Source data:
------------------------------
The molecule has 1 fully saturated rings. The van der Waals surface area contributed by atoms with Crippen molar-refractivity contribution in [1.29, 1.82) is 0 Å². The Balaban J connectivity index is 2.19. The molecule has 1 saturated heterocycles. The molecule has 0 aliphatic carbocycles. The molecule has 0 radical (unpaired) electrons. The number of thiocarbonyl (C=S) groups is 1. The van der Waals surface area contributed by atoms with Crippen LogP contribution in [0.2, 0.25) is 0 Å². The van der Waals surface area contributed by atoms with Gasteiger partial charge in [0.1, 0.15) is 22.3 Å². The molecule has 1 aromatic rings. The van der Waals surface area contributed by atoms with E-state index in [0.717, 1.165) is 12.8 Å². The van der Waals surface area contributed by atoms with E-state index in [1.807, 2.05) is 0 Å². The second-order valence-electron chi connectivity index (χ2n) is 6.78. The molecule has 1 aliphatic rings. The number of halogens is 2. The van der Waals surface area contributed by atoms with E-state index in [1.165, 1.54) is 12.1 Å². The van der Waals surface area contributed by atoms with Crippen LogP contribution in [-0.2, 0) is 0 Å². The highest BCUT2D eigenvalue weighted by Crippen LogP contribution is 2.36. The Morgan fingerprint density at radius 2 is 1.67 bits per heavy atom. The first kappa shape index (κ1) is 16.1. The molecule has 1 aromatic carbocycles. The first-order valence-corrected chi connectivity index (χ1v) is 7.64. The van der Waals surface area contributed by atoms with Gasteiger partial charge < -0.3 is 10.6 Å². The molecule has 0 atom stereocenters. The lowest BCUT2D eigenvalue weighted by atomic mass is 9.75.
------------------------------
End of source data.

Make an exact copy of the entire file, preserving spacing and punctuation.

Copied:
The molecule has 1 fully saturated rings. The van der Waals surface area contributed by atoms with Crippen molar-refractivity contribution in [1.29, 1.82) is 0 Å². The Balaban J connectivity index is 2.19. The molecule has 1 saturated heterocycles. The molecule has 0 aliphatic carbocycles. The molecule has 0 radical (unpaired) electrons. The number of thiocarbonyl (C=S) groups is 1. The van der Waals surface area contributed by atoms with Crippen LogP contribution in [0.2, 0.25) is 0 Å². The van der Waals surface area contributed by atoms with Gasteiger partial charge in [0.1, 0.15) is 22.3 Å². The molecule has 1 aromatic rings. The van der Waals surface area contributed by atoms with E-state index in [0.717, 1.165) is 12.8 Å². The van der Waals surface area contributed by atoms with E-state index in [1.807, 2.05) is 0 Å². The second-order valence-electron chi connectivity index (χ2n) is 6.78. The molecule has 1 aliphatic rings. The number of halogens is 2. The van der Waals surface area contributed by atoms with E-state index in [1.165, 1.54) is 12.1 Å². The van der Waals surface area contributed by atoms with Crippen LogP contribution in [-0.2, 0) is 0 Å². The highest BCUT2D eigenvalue weighted by Crippen LogP contribution is 2.36. The Morgan fingerprint density at radius 2 is 1.67 bits per heavy atom. The first kappa shape index (κ1) is 16.1. The molecule has 1 aromatic carbocycles. The first-order valence-corrected chi connectivity index (χ1v) is 7.64. The van der Waals surface area contributed by atoms with Gasteiger partial charge < -0.3 is 10.6 Å². The molecule has 0 atom stereocenters. The lowest BCUT2D eigenvalue weighted by atomic mass is 9.75.